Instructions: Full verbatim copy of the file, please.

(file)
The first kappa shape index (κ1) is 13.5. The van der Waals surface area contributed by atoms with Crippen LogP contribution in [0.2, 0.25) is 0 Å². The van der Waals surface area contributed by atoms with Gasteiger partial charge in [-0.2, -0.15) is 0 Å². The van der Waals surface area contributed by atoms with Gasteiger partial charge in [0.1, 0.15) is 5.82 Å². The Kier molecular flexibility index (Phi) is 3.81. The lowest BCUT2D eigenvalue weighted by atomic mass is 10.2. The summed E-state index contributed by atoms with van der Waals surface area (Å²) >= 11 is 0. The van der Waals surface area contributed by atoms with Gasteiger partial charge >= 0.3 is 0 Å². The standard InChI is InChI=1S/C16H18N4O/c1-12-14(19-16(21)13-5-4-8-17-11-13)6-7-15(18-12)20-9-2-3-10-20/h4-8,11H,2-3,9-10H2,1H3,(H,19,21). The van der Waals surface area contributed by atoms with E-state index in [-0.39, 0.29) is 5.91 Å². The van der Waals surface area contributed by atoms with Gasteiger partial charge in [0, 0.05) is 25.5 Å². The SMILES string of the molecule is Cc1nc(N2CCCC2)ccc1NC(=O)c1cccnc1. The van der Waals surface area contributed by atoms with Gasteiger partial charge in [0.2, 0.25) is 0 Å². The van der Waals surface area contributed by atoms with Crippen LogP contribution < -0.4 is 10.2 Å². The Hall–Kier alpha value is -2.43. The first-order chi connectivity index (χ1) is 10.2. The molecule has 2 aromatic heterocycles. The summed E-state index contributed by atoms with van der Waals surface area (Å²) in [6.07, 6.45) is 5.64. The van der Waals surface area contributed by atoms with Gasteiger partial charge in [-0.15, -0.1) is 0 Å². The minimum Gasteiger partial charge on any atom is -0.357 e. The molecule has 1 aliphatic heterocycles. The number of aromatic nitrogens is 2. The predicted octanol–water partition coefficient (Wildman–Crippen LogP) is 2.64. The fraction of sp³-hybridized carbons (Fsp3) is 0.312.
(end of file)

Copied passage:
The first kappa shape index (κ1) is 13.5. The van der Waals surface area contributed by atoms with Crippen LogP contribution in [0.2, 0.25) is 0 Å². The van der Waals surface area contributed by atoms with Gasteiger partial charge in [-0.2, -0.15) is 0 Å². The van der Waals surface area contributed by atoms with Gasteiger partial charge in [0.1, 0.15) is 5.82 Å². The Kier molecular flexibility index (Phi) is 3.81. The lowest BCUT2D eigenvalue weighted by atomic mass is 10.2. The summed E-state index contributed by atoms with van der Waals surface area (Å²) >= 11 is 0. The van der Waals surface area contributed by atoms with Gasteiger partial charge >= 0.3 is 0 Å². The standard InChI is InChI=1S/C16H18N4O/c1-12-14(19-16(21)13-5-4-8-17-11-13)6-7-15(18-12)20-9-2-3-10-20/h4-8,11H,2-3,9-10H2,1H3,(H,19,21). The van der Waals surface area contributed by atoms with E-state index in [-0.39, 0.29) is 5.91 Å². The van der Waals surface area contributed by atoms with Gasteiger partial charge in [0, 0.05) is 25.5 Å². The SMILES string of the molecule is Cc1nc(N2CCCC2)ccc1NC(=O)c1cccnc1. The van der Waals surface area contributed by atoms with Gasteiger partial charge in [0.2, 0.25) is 0 Å². The van der Waals surface area contributed by atoms with Crippen LogP contribution < -0.4 is 10.2 Å². The Hall–Kier alpha value is -2.43. The first-order chi connectivity index (χ1) is 10.2. The molecule has 2 aromatic heterocycles. The summed E-state index contributed by atoms with van der Waals surface area (Å²) in [6.07, 6.45) is 5.64. The van der Waals surface area contributed by atoms with Gasteiger partial charge in [-0.15, -0.1) is 0 Å². The minimum Gasteiger partial charge on any atom is -0.357 e. The molecule has 1 aliphatic heterocycles. The number of aromatic nitrogens is 2. The predicted octanol–water partition coefficient (Wildman–Crippen LogP) is 2.64. The fraction of sp³-hybridized carbons (Fsp3) is 0.312.